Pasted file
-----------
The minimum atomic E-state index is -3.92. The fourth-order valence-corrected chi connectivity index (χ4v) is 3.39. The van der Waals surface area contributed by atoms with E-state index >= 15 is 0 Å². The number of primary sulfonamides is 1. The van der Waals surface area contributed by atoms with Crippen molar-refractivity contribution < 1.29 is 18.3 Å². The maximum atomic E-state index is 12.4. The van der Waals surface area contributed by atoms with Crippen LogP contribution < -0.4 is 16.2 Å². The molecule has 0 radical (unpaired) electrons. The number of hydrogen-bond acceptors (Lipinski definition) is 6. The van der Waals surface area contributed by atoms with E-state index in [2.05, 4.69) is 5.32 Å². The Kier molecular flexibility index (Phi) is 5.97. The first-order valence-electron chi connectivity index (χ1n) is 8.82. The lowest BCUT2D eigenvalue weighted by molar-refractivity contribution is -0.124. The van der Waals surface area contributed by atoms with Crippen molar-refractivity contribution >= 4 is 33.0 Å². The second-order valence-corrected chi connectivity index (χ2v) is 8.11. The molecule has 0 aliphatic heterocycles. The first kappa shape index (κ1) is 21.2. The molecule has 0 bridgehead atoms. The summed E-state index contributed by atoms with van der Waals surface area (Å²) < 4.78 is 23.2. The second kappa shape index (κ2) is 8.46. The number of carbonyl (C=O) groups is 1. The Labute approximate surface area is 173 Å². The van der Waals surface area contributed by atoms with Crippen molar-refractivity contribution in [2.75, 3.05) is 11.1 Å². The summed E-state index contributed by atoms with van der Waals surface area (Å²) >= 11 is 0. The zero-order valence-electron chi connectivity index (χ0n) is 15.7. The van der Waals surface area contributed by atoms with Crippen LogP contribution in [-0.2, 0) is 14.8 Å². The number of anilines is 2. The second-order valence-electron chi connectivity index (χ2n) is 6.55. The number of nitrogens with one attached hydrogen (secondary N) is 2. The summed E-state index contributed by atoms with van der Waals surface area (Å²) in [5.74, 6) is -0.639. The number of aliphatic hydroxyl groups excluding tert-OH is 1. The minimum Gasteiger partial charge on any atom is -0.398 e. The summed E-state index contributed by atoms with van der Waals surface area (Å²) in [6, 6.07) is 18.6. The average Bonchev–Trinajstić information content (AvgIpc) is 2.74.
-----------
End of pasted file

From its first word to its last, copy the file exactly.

The minimum atomic E-state index is -3.92. The fourth-order valence-corrected chi connectivity index (χ4v) is 3.39. The van der Waals surface area contributed by atoms with E-state index >= 15 is 0 Å². The number of primary sulfonamides is 1. The van der Waals surface area contributed by atoms with Crippen molar-refractivity contribution < 1.29 is 18.3 Å². The maximum atomic E-state index is 12.4. The van der Waals surface area contributed by atoms with Crippen LogP contribution < -0.4 is 16.2 Å². The molecule has 0 radical (unpaired) electrons. The number of hydrogen-bond acceptors (Lipinski definition) is 6. The van der Waals surface area contributed by atoms with E-state index in [2.05, 4.69) is 5.32 Å². The Kier molecular flexibility index (Phi) is 5.97. The first-order valence-electron chi connectivity index (χ1n) is 8.82. The lowest BCUT2D eigenvalue weighted by molar-refractivity contribution is -0.124. The van der Waals surface area contributed by atoms with Crippen molar-refractivity contribution >= 4 is 33.0 Å². The second-order valence-corrected chi connectivity index (χ2v) is 8.11. The molecule has 0 aliphatic heterocycles. The first kappa shape index (κ1) is 21.2. The molecule has 0 bridgehead atoms. The summed E-state index contributed by atoms with van der Waals surface area (Å²) < 4.78 is 23.2. The second kappa shape index (κ2) is 8.46. The number of carbonyl (C=O) groups is 1. The Labute approximate surface area is 173 Å². The van der Waals surface area contributed by atoms with Crippen molar-refractivity contribution in [2.75, 3.05) is 11.1 Å². The summed E-state index contributed by atoms with van der Waals surface area (Å²) >= 11 is 0. The zero-order valence-electron chi connectivity index (χ0n) is 15.7. The van der Waals surface area contributed by atoms with Crippen LogP contribution in [-0.2, 0) is 14.8 Å². The number of anilines is 2. The second-order valence-electron chi connectivity index (χ2n) is 6.55. The number of nitrogens with one attached hydrogen (secondary N) is 2. The summed E-state index contributed by atoms with van der Waals surface area (Å²) in [5.74, 6) is -0.639. The number of aliphatic hydroxyl groups excluding tert-OH is 1. The minimum Gasteiger partial charge on any atom is -0.398 e. The summed E-state index contributed by atoms with van der Waals surface area (Å²) in [6, 6.07) is 18.6. The average Bonchev–Trinajstić information content (AvgIpc) is 2.74.